If you have played Artifex Mundi games before, you pretty much know what to expect: hidden object screens and puzzles mixed together. The stories, though likable, are often mere frames for the casual adventuring. Lost Grimoires: Stolen Kingdom tries a little bit more with its tale of magic and mystery.
A young alchemist apprentice returns home from the university to train under her master. He has always been like a father figure to the apprentice because she lost her own parents while still a child. Or at least she thinks so, as things left buried long ago are suddenly dug up. The town she remembers is now under a martial law by an order of a king gone seemingly mad.
The story abandons black and white premises and inserts some welcome ambiguity to the motives and events. That's good because gamewise Lost Grimoires: Stolen Kingdom is somewhat more streamlined than Artifex Mundi's games usually are. There's no backtracking whatsoever; the game progresses in a straightforward manner from one story segment to the next. You have only a few screens at a time wherein you move and solve puzzles.
It would make no sense that the heroine is an alchemist if it didn't play a factor in the game. Brewing different potions is a fun game mechanic even though it's strictly dictated by the narrative when and what potions you can make. The majority of puzzles are based on collecting ingredients and containers for potions which in turn help to solve the main obstacle of each playing area. Sadly the potions are disposable and you can't make another dose from the same formula. A small sliding puzzle is needed to finish off your mixture.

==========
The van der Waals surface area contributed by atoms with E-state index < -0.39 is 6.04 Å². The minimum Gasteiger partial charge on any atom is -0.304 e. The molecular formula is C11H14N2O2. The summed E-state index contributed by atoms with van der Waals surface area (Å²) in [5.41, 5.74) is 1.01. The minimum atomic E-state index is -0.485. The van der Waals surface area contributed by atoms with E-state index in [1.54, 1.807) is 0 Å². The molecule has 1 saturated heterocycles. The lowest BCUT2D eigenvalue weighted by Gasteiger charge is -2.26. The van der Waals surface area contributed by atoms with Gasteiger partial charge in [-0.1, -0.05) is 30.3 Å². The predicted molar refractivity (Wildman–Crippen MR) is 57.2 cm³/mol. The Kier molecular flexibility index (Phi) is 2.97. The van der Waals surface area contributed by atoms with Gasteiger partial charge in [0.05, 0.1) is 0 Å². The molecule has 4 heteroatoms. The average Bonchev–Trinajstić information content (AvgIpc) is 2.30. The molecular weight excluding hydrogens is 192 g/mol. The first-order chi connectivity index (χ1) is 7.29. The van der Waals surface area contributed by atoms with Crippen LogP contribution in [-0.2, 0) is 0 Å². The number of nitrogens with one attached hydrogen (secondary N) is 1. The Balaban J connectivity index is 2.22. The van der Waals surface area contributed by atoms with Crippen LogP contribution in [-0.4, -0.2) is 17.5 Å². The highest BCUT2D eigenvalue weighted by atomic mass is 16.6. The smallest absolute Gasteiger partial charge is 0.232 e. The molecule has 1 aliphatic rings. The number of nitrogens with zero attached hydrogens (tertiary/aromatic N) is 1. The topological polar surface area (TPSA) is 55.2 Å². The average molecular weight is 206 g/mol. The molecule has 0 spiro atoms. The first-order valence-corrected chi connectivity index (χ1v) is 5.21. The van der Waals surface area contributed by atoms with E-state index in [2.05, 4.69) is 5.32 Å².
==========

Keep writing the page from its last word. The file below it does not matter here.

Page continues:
Lost Grimoires: Stolen Kingdom is quite easy even by Artifex Mundi standards. The puzzles are elementary and laid out almost too self-evidently. That is not to say that the game is dull; the usual entertainment factor is there, and the story events are surprisingly exciting. When secrets are laid bare one by one, the urge to progress is propelled. It has been a custom in these casual adventures that there's a bonus chapter after completing the game, but I was disappointed to find out that's not the case here.
The visuals are bright, and despite their overly rich nature, the screens are easy to read. The character graphics can be awkward though, and the voice acting is sadly pretty ho-hum, with only a few voice actors doing a bit too many characters for their skill range. Nevertheless, the numerous cut scenes enrich the experience. In the end, Lost Grimoires: Stolen Kingdom is not quite like your typical Artifex Mundi game, for better or worse. While the story is intriguing and mostly succeeds in its ambiguity, the game itself is a tad too simple.
Video game nerd & artist. I've been playing computer and video games since the early 80's so I dare say I have some perspective to them. When I'm not playing, I'm usually at my art board.